The pressure is off Juan Pablo Montoya to win at Sonoma Raceway, where his road course background has created an expectation for him to win every year.
As he inches closer to finally winning on an oval track, the annual stop at the 1.99-mile road course has become less stressful. Montoya has four top-10s in six career starts at Sonoma, where he won his first career Sprint Cup race in 2007.
“We’ve been running really good on ovals, but I’m excited to come here and see how we run,” Montoya said Friday. “I think it’s exciting to come here because first we’ve got a shot at a win, worst-case scenario we can score a lot of points. We’ve got to make sure we execute and do our things right and see what happens.”
Montoya arrived at Sonoma ranked 22nd in the standings, having made a slow climb behind stronger finishes in the last eight races. He’s got three top-10 finishes and contended for wins at Richmond and Dover.
ELKHART LAKE, Wis.
Nelson Piquet Jr. was surging with confidence after winning the Nationwide race at Road America a year ago, optimistic that his success would lead to a full-time ride in NASCAR’s second-tier series.
Now Piquet returns to the scene of his biggest stock-car racing moment still trying to find his footing on the next rung up the ladder.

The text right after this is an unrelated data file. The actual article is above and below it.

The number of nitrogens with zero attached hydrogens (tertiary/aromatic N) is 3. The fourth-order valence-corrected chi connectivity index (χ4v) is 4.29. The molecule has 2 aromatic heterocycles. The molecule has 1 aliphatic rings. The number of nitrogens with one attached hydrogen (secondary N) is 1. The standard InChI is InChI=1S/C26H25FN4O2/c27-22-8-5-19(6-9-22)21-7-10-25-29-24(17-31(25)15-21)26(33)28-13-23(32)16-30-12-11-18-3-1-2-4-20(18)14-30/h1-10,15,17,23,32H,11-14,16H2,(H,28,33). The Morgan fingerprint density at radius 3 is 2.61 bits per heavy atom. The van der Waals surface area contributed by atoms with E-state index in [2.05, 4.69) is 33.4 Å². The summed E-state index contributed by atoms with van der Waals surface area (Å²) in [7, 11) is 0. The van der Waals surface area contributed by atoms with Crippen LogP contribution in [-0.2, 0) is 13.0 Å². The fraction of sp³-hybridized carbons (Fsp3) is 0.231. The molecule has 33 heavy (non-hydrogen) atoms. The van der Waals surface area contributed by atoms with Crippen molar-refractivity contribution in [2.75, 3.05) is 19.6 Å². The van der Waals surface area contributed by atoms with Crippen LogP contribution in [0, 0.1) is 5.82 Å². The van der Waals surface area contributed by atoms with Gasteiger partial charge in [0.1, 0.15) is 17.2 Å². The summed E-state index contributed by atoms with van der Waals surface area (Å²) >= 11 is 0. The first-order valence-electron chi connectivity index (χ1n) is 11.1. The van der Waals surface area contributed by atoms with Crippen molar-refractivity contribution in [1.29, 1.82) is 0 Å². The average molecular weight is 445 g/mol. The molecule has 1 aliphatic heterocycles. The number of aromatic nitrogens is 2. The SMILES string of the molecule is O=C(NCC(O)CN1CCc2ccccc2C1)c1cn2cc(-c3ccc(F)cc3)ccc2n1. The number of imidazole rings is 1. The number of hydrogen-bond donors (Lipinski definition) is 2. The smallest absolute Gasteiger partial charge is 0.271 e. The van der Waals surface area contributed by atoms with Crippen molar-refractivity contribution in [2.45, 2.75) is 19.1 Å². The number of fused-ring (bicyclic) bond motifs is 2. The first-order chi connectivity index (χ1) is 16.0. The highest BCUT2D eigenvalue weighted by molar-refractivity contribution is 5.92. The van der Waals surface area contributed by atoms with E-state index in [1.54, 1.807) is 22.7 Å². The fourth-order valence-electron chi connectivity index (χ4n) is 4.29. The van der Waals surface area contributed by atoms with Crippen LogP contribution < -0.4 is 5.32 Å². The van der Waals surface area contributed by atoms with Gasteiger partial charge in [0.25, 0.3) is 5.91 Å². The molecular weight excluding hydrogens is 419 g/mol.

“Obviously, I’m frustrated with our results,” Piquet said Friday. “We’re not where I wanted to be.”
Piquet, the first Brazilian to win a race in one of NASCAR’s major national series and the son of a three-time Formula One champion, ended up getting the full-time Nationwide ride he was looking for this year.
Last season, Ryan Hunter-Reay strung together back-to-back wins at Milwaukee and Iowa during a stretch that was crucial in clinching his first IndyCar Series title.
If Hunter-Reay can repeat the Milwaukee-Iowa sweep again this weekend, the defending champion could find himself back in first place in the points chase.
Hunter-Reay heads into Sunday’s race at Iowa Speedway in fantastic form. The win at the Milwaukee Mile last week was Hunter-Reay’s fourth podium finish in five races, and he’s now just 16 points behind series leader Helio Castroneves.
“Knowing that the potential is there is probably the biggest pressure that you can have. That you know you can get it done if you and the team just operate to your full potential,” Hunter-Reay said.
MECHANICAL ISSUE CAUSED CRASH
New Jersey state police said Friday that a mechanical problem was to blame for the dirt-track racing crash that killed NASCAR driver Jason Leffler.
The state police released some findings from a not-yet-complete report on the June 12 crash at Bridgeport Speedway in Logan Township.
The report finds that a torsion stop came off, causing part of the sprint car’s suspension system to become lodged between a wheel and the steering system. As a result, the report found, Leffler was unable to control the car’s steering as he came out of the fourth turn and spun out, slamming into the concrete wall along the side of the track.